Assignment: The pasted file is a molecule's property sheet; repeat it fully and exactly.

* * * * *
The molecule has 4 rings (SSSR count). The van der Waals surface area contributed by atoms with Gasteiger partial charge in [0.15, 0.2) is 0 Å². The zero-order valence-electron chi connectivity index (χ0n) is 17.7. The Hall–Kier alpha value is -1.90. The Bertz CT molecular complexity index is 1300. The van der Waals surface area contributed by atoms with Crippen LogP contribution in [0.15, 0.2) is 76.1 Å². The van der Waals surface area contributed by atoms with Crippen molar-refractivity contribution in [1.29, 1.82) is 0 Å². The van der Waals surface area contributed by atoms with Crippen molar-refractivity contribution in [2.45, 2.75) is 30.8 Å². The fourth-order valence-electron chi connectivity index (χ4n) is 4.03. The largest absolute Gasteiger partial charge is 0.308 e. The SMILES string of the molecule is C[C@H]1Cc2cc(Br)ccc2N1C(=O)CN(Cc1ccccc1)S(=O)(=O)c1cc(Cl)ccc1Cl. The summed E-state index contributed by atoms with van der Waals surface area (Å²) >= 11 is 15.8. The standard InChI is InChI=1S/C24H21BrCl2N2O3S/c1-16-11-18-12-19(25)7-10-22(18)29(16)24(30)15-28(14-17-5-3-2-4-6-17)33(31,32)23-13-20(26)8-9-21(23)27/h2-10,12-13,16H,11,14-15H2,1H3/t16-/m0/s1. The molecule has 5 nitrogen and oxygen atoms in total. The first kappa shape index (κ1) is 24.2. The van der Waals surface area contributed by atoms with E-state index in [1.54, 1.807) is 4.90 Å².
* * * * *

The molecule has 4 rings (SSSR count). The van der Waals surface area contributed by atoms with Gasteiger partial charge in [0.15, 0.2) is 0 Å². The zero-order valence-electron chi connectivity index (χ0n) is 17.7. The Hall–Kier alpha value is -1.90. The Bertz CT molecular complexity index is 1300. The van der Waals surface area contributed by atoms with Crippen LogP contribution in [0.15, 0.2) is 76.1 Å². The van der Waals surface area contributed by atoms with Crippen molar-refractivity contribution in [1.29, 1.82) is 0 Å². The van der Waals surface area contributed by atoms with Crippen molar-refractivity contribution in [2.45, 2.75) is 30.8 Å². The fourth-order valence-electron chi connectivity index (χ4n) is 4.03. The largest absolute Gasteiger partial charge is 0.308 e. The SMILES string of the molecule is C[C@H]1Cc2cc(Br)ccc2N1C(=O)CN(Cc1ccccc1)S(=O)(=O)c1cc(Cl)ccc1Cl. The summed E-state index contributed by atoms with van der Waals surface area (Å²) >= 11 is 15.8. The standard InChI is InChI=1S/C24H21BrCl2N2O3S/c1-16-11-18-12-19(25)7-10-22(18)29(16)24(30)15-28(14-17-5-3-2-4-6-17)33(31,32)23-13-20(26)8-9-21(23)27/h2-10,12-13,16H,11,14-15H2,1H3/t16-/m0/s1. The molecule has 5 nitrogen and oxygen atoms in total. The first kappa shape index (κ1) is 24.2. The van der Waals surface area contributed by atoms with E-state index in [1.54, 1.807) is 4.90 Å².